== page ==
- Confusion & Misinformation: From figuring out what requirements are needed to requesting copies of transcripts and other information, sorting through the transfer process can be overwhelming. Without the right information and guidance, a student could easily make errors along the way, further delaying their opportunity to transfer from a community or junior college to a 4-year school. It is vital that future transfer students have the assistance of an academic advisor who knows the transfer process inside and out. With the proper guidance, a student will have a sure shot at going through this stage unfazed.
- Challenging Requirements: Not all colleges and universities have the same admissions requirements for transfer students. It is up to each student to find out what the specific criteria is that needs to be met and prepare their applications accordingly. If more than one school is on a person’s list, this increases the amount of paperwork to deal with even more. If an individual fails to meet the requirements it means having to either apply to another school or staying at their current community college until they satisfy all of the requirements.
- Non-Transferable Credits: Nothing is worse for transfer students than finding out too late that some or all of the coursework they’ve completed at a junior or community college is not accepted by the school they want to transfer to. Whenever this type of situation occurs, it could mean retaking courses all over again or opting for a different school that will accept a student’s previous credits.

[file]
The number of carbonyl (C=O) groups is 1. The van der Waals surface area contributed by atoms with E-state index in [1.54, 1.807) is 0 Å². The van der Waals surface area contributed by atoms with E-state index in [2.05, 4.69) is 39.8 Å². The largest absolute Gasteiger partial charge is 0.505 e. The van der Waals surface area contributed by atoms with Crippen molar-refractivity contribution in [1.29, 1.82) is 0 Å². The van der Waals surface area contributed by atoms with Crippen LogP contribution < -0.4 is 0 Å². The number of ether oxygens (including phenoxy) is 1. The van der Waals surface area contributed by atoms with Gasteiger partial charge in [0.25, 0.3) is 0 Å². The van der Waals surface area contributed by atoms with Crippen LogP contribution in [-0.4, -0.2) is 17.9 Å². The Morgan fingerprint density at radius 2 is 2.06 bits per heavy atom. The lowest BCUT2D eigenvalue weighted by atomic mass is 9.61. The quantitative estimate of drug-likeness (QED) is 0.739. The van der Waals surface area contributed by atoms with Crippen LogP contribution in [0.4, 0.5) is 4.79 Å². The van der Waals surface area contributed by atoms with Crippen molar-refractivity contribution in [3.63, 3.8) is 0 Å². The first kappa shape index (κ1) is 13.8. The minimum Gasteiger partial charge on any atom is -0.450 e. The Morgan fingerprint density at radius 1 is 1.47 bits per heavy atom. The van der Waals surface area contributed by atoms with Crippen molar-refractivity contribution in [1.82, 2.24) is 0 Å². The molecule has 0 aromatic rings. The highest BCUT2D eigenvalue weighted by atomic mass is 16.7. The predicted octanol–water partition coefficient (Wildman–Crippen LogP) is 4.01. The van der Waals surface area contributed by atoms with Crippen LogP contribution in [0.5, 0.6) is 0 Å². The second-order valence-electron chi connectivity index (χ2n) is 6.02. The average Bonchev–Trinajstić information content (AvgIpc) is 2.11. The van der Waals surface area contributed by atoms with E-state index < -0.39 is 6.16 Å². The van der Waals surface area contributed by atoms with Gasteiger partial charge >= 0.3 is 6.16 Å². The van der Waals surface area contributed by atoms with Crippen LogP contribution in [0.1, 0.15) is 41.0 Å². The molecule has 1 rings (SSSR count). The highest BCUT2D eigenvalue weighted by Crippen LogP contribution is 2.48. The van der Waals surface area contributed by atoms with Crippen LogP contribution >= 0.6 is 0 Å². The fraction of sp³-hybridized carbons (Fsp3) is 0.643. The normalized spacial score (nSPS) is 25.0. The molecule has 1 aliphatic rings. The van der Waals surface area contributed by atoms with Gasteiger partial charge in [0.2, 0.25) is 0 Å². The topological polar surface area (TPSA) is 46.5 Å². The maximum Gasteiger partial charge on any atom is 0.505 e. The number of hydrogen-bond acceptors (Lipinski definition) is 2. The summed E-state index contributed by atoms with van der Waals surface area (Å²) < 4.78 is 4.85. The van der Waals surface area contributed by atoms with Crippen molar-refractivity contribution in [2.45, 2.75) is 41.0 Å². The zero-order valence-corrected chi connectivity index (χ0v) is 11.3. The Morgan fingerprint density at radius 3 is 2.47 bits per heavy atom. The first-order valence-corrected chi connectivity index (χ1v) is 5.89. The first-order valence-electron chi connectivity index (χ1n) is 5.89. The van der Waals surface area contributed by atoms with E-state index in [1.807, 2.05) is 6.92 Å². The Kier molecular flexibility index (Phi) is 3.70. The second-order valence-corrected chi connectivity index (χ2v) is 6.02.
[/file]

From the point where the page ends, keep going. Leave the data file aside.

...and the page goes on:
- Delays: The challenge with opting for the transfer route is that any mistakes, missed deadlines or incomplete coursework will automatically result in being unable to transfer over to the new school. Transfer students have to be on top of every action they take during their time at a community college in order to ensure they are on the right track for being accepted to a 4-year college or university.
Tips for Future Transfer Students
High school seniors in particular will want to take time to plan their next steps and decide whether transferring is a viable option. Consult with an academic advisor right away to discuss your situation and see what feedback they have to offer. If you decide to go for the transfer route, make a list of the top 4-year colleges and universities you would like to transfer to and work with your academic advisor to find out what their requirements are for transfer students. From there create a step-by-step game plan as to what courses to take at your local community college and set up a potential time frame as to when you know you’ll be ready to submit your application(s) to the school(s) you’re interested in transferring to.
Once you begin actively taking courses at a community college, dedicate yourself to completing all the necessary courses and collecting the proper number of credits–don’t forget to double check that each class you take is actually transferable to the schools you want to apply to. It is best to wait until you know you are close to finishing all of your classes before initiating the application/transfer process to a new school.
For information on specific transfer systems visit our sections on: